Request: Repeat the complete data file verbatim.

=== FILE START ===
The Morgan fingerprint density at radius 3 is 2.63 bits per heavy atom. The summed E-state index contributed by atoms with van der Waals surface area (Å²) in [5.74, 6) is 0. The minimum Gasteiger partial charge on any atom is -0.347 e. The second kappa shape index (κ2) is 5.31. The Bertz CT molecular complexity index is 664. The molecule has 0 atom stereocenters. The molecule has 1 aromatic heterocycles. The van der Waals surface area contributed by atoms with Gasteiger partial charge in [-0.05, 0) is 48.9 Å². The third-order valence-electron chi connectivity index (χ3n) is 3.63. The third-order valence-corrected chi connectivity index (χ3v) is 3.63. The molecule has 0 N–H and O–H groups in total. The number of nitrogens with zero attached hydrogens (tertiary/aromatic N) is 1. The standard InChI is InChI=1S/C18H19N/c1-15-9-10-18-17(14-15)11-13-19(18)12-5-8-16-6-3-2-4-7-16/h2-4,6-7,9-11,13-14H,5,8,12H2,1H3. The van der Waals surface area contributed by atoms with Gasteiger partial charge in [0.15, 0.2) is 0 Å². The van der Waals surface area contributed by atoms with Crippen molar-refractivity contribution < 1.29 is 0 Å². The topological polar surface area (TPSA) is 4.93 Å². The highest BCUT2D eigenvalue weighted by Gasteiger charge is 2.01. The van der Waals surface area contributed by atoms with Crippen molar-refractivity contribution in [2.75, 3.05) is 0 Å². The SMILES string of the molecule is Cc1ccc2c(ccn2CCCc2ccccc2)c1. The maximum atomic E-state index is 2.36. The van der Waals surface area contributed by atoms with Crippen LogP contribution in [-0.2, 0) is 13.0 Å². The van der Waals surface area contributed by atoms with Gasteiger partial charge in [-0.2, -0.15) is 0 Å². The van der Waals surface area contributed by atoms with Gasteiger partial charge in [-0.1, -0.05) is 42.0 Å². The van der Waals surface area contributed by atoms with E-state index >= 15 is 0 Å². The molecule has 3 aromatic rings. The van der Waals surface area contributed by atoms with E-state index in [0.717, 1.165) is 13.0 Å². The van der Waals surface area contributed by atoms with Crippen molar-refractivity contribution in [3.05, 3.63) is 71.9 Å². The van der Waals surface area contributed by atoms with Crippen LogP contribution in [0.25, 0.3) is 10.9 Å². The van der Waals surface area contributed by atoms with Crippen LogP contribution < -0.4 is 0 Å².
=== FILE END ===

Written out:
The Morgan fingerprint density at radius 3 is 2.63 bits per heavy atom. The summed E-state index contributed by atoms with van der Waals surface area (Å²) in [5.74, 6) is 0. The minimum Gasteiger partial charge on any atom is -0.347 e. The second kappa shape index (κ2) is 5.31. The Bertz CT molecular complexity index is 664. The molecule has 0 atom stereocenters. The molecule has 1 aromatic heterocycles. The van der Waals surface area contributed by atoms with Gasteiger partial charge in [-0.05, 0) is 48.9 Å². The third-order valence-electron chi connectivity index (χ3n) is 3.63. The third-order valence-corrected chi connectivity index (χ3v) is 3.63. The molecule has 0 N–H and O–H groups in total. The number of nitrogens with zero attached hydrogens (tertiary/aromatic N) is 1. The standard InChI is InChI=1S/C18H19N/c1-15-9-10-18-17(14-15)11-13-19(18)12-5-8-16-6-3-2-4-7-16/h2-4,6-7,9-11,13-14H,5,8,12H2,1H3. The van der Waals surface area contributed by atoms with Gasteiger partial charge in [0.15, 0.2) is 0 Å². The van der Waals surface area contributed by atoms with Crippen molar-refractivity contribution < 1.29 is 0 Å². The topological polar surface area (TPSA) is 4.93 Å². The highest BCUT2D eigenvalue weighted by Gasteiger charge is 2.01. The van der Waals surface area contributed by atoms with Crippen molar-refractivity contribution in [2.75, 3.05) is 0 Å². The SMILES string of the molecule is Cc1ccc2c(ccn2CCCc2ccccc2)c1. The maximum atomic E-state index is 2.36. The van der Waals surface area contributed by atoms with Crippen LogP contribution in [-0.2, 0) is 13.0 Å². The van der Waals surface area contributed by atoms with Gasteiger partial charge in [-0.2, -0.15) is 0 Å². The van der Waals surface area contributed by atoms with Gasteiger partial charge in [-0.1, -0.05) is 42.0 Å². The van der Waals surface area contributed by atoms with E-state index >= 15 is 0 Å². The molecule has 3 aromatic rings. The van der Waals surface area contributed by atoms with E-state index in [0.717, 1.165) is 13.0 Å². The van der Waals surface area contributed by atoms with Crippen molar-refractivity contribution in [3.05, 3.63) is 71.9 Å². The van der Waals surface area contributed by atoms with Crippen LogP contribution in [0.25, 0.3) is 10.9 Å². The van der Waals surface area contributed by atoms with Crippen LogP contribution < -0.4 is 0 Å².